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Friday, 7 April, 2000, 16:12 GMT 17:12 UK
Haringey 'forced' to privatise
teacher in classroom
Haringey is to lose control over some of its education services
A London education authority criticised by inspectors is being forced to contract out more of its services than it wants to, it has been claimed.

School Standards Minister Estelle Morris has welcomed a decision made by Haringey Council to look for an external provider to deliver some of its key education services.

But the council has made it clear that the decision as to how many services it loses was out of its hands.

We had hoped to keep more services, but the government has decided it wants us to outsource more of them.

Haringey Council spokesman

And it has warned that some of its "healthy" services might be given up along with those which were directly criticised by the Office for Standards in Education.

The inspection report, published last year, said that the borough had "too little success" in counteracting the social deprivation experienced by many of its pupils.


Levels of delegation to schools were low, and central spending by the local education authority itself was "unacceptably high".

The council had failed to communicate its commitment to education to its schools, and decisions by elected members had "exacerbated a culture of mistrust between schools and the LEA".

Inspectors conceded that the council provided effective support for schools in some areas, but said its weaknesses outweighed its strengths.

In November, councillors said they were planning a legal challenge to any government moves to privatise their education service.

This followed a letter the council received from a senior civil servant, which said Haringey might consider "outsourcing" services which had not been criticised, to ensure a package of services "wide enough in scope to offer the potential for radical transformation of the quality of services across the authority."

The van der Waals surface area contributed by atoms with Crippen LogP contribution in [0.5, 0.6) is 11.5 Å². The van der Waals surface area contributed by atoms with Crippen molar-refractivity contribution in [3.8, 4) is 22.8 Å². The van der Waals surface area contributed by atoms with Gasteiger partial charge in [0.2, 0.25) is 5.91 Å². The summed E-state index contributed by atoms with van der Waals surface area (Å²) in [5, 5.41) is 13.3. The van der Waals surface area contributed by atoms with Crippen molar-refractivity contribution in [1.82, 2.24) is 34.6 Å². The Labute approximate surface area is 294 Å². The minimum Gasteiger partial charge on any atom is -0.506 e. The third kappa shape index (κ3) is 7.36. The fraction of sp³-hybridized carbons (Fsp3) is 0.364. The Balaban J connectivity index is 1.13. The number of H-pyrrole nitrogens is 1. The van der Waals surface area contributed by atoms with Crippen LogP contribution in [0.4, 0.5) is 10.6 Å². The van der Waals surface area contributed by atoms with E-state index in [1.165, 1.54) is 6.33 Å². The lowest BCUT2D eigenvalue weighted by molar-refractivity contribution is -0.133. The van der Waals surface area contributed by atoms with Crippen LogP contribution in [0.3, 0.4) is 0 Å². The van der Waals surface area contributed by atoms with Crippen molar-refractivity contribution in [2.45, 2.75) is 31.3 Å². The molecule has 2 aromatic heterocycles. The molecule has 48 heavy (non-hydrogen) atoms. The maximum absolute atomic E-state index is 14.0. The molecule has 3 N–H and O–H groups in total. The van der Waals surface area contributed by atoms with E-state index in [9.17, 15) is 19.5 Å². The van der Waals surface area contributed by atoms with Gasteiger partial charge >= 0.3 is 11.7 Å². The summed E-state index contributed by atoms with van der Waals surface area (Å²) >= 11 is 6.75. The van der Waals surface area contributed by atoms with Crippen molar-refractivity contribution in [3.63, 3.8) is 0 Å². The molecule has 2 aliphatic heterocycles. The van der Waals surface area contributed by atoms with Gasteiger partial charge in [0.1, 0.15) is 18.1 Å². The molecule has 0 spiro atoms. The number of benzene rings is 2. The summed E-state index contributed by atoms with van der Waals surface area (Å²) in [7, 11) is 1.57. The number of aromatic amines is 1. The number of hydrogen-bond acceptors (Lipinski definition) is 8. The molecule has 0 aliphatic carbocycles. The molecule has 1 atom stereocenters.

'Good news'

But the following month, Ms Morris said the council was co-operating with the government.

Capita Managed Services had been selected to work with Haringey, in partnership with Bedfordshire education authority and the Westminster Education Consultancy, to advise on how to get "urgent and significant improvements", she said.

On Friday she said she welcomed Haringey's move to advertise for an external provider.

"It is good news for the education of Haringey's children and will ensure that head teachers and schools get the support they deserve," she said.

'Government agenda'

But a council spokesman said the decision "was not of our making, in its entirety".

He said: "We are taking into account the government agenda, which is extremely clear.

"It is clear they want outsourcing to extend to services which are doing well.

"It makes no sense to go into this kicking and screaming. At the end of the day we all want better education for local children.

"We had hoped to keep more services, but the government has decided it wants us to outsource more of them."

The spokesman said the services to be contracted out would include special educational needs and the borough's schools inspectorate.

The final extent of outsourcing was still being discussed, but it would not include the borough's early years services, which had been praised as a centre of excellence.

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